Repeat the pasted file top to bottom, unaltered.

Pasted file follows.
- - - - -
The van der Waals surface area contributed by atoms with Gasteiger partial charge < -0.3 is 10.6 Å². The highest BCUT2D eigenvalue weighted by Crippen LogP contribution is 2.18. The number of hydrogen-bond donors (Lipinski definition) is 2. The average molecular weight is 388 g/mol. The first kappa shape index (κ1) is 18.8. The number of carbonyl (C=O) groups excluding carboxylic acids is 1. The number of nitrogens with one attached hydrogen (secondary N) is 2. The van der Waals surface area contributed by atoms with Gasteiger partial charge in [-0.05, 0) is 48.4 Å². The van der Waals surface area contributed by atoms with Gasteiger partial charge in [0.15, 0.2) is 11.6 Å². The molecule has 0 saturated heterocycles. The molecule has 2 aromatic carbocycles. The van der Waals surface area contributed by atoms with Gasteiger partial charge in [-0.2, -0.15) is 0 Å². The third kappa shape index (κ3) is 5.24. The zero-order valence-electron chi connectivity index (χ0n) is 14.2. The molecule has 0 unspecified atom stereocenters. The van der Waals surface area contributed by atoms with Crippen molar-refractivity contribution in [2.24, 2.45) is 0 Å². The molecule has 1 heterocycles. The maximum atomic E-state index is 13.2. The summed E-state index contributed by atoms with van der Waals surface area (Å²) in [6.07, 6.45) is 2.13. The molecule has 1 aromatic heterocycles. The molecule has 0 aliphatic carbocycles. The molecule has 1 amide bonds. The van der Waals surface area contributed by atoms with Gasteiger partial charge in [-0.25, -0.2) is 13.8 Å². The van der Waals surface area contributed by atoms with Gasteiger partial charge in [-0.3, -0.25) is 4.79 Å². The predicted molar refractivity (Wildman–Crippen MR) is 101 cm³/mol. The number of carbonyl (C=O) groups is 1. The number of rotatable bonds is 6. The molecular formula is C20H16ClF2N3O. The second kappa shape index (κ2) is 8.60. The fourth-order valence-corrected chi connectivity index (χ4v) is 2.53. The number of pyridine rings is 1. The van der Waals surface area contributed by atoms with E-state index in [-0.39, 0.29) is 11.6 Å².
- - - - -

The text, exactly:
The van der Waals surface area contributed by atoms with Gasteiger partial charge < -0.3 is 10.6 Å². The highest BCUT2D eigenvalue weighted by Crippen LogP contribution is 2.18. The number of hydrogen-bond donors (Lipinski definition) is 2. The average molecular weight is 388 g/mol. The first kappa shape index (κ1) is 18.8. The number of carbonyl (C=O) groups excluding carboxylic acids is 1. The number of nitrogens with one attached hydrogen (secondary N) is 2. The van der Waals surface area contributed by atoms with Gasteiger partial charge in [-0.05, 0) is 48.4 Å². The van der Waals surface area contributed by atoms with Gasteiger partial charge in [0.15, 0.2) is 11.6 Å². The molecule has 0 saturated heterocycles. The molecule has 2 aromatic carbocycles. The van der Waals surface area contributed by atoms with Gasteiger partial charge in [-0.2, -0.15) is 0 Å². The third kappa shape index (κ3) is 5.24. The zero-order valence-electron chi connectivity index (χ0n) is 14.2. The molecule has 0 unspecified atom stereocenters. The van der Waals surface area contributed by atoms with Crippen molar-refractivity contribution in [2.24, 2.45) is 0 Å². The molecule has 1 heterocycles. The maximum atomic E-state index is 13.2. The summed E-state index contributed by atoms with van der Waals surface area (Å²) in [6.07, 6.45) is 2.13. The molecule has 1 aromatic heterocycles. The molecule has 0 aliphatic carbocycles. The molecule has 1 amide bonds. The van der Waals surface area contributed by atoms with Gasteiger partial charge in [-0.25, -0.2) is 13.8 Å². The van der Waals surface area contributed by atoms with Gasteiger partial charge in [-0.3, -0.25) is 4.79 Å². The predicted molar refractivity (Wildman–Crippen MR) is 101 cm³/mol. The number of carbonyl (C=O) groups is 1. The number of rotatable bonds is 6. The molecular formula is C20H16ClF2N3O. The second kappa shape index (κ2) is 8.60. The fourth-order valence-corrected chi connectivity index (χ4v) is 2.53. The number of pyridine rings is 1. The van der Waals surface area contributed by atoms with E-state index in [-0.39, 0.29) is 11.6 Å².